Section 66
Chapter 65,165

Functional Partitioning of Genomic Variance and Genome-Wide Association Study for Carcass Traits in Korean Hanwoo Cattle Using Imputed Sequence Level SNP Data

Bhuiyan, M.S.A.; Lim, D.; Park, M.; Lee, S.; Kim, Y.; Gondro, C.; Park, B.; Lee, S.

Frontiers in Genetics 9: 217


ISSN/ISBN: 1664-8021
PMID: 29988410
DOI: 10.3389/fgene.2018.00217
Accession: 065164897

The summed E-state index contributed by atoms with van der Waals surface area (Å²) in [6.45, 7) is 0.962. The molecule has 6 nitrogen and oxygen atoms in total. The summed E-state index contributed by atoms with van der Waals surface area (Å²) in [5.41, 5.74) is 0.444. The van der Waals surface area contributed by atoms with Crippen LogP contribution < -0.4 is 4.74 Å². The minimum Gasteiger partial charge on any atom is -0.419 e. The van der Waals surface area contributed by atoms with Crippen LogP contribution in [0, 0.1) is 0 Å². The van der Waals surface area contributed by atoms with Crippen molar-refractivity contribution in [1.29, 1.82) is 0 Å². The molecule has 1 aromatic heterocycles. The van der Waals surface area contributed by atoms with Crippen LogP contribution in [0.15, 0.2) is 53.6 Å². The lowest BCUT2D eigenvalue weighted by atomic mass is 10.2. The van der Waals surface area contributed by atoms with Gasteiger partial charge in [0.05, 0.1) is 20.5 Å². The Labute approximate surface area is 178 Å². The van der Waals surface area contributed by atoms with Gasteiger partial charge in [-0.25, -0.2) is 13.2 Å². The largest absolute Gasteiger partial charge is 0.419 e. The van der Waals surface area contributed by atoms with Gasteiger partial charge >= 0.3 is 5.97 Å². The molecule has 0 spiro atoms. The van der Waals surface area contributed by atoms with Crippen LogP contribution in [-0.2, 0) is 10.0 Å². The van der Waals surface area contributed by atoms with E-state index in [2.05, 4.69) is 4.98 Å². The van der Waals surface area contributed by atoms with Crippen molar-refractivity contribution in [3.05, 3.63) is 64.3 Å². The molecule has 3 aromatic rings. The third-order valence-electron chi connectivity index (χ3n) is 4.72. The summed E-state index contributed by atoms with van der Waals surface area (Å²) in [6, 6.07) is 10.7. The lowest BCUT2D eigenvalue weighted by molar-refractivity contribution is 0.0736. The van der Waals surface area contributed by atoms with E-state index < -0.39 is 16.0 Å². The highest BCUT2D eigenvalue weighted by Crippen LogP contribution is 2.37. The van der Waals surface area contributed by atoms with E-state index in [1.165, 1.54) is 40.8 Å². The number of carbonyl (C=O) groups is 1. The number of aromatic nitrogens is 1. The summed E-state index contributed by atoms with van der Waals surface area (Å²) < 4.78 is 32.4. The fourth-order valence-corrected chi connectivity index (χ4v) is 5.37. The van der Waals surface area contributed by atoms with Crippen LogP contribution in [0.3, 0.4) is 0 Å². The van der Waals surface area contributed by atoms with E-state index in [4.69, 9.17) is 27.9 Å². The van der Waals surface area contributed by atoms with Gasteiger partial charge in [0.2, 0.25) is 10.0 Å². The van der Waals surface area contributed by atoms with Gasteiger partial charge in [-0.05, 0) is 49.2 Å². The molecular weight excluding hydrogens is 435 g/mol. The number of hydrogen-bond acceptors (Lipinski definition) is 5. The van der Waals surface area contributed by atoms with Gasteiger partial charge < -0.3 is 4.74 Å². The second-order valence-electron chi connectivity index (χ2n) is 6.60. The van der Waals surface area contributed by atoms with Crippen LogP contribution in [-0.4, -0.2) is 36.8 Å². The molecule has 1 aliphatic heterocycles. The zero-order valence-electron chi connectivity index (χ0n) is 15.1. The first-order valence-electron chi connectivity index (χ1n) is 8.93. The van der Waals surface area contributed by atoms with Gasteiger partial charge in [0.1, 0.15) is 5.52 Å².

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Quantitative traits are usually controlled by numerous genomic variants with small individual effects, and variances associated with those traits are explained in a continuous manner. However, the relative contributions of genomic regions to observed genetic variations have not been well explored using sequence level single nucleotide polymorphism (SNP) information. Here, imputed sequence level SNP data (11,278,153 SNPs) of 2109 Hanwoo steers (Korean native cattle) were partitioned according to functional annotation, chromosome, and minor allele frequency (MAF). Genomic relationship matrices (GRMs) were constructed for each classified region and fitted in the model both separately and together for carcass weight (CWT), eye muscle area (EMA), backfat thickness (BFT), and marbling score (MS) traits. A genome-wide association study (GWAS) was performed to identify significantly associated variants in genic and exon regions using a linear mixed model, and the genetic contribution of each exonic SNP was determined using a Bayesian mixture model. Considering all SNPs together, the heritability estimates for CWT, EMA, BFT, and MS were 0.57 ± 0.05, 0.46 ± 0.05, 0.45 ± 0.05, and 0.49 ± 0.05, respectively, which reflected substantial genomic contributions. Joint analysis revealed that the variance explained by each chromosome was proportional to its physical length with weak linear relationships for all traits. Moreover, genomic variances explained by functional category and MAF class differed greatly among the traits studied in joint analysis. For example, exon regions had larger contributions for BFT (0.13 ± 0.08) and MS (0.22 ± 0.08), whereas intron and intergenic regions explained most of the total genomic variances for CWT and EMA (0.22 ± 0.09-0.32 ± 0.11). Considering different functional classes of exon regions and the per SNP contribution revealed the largest proportion of genetic variance was attributable to synonymous variants. GWAS detected 206 and 27 SNPs in genic and exon regions, respectively, on BTA4, BTA6, and BTA14 that were significantly associated with CWT and EMA. These SNPs were harbored by 31 candidate genes, among which TOX, FAM184B, PPARGC1A, PRKDC, LCORL, and COL1A2 were noteworthy. BayesR analysis found that most SNPs (>93%) had very small effects and the 4.02-6.92% that had larger effects (10-4 × σA2 , 10-3 × σA2 , and 10-2 × σA2 ) explained most of the total genetic variance, confirming polygenic components of the traits studied.

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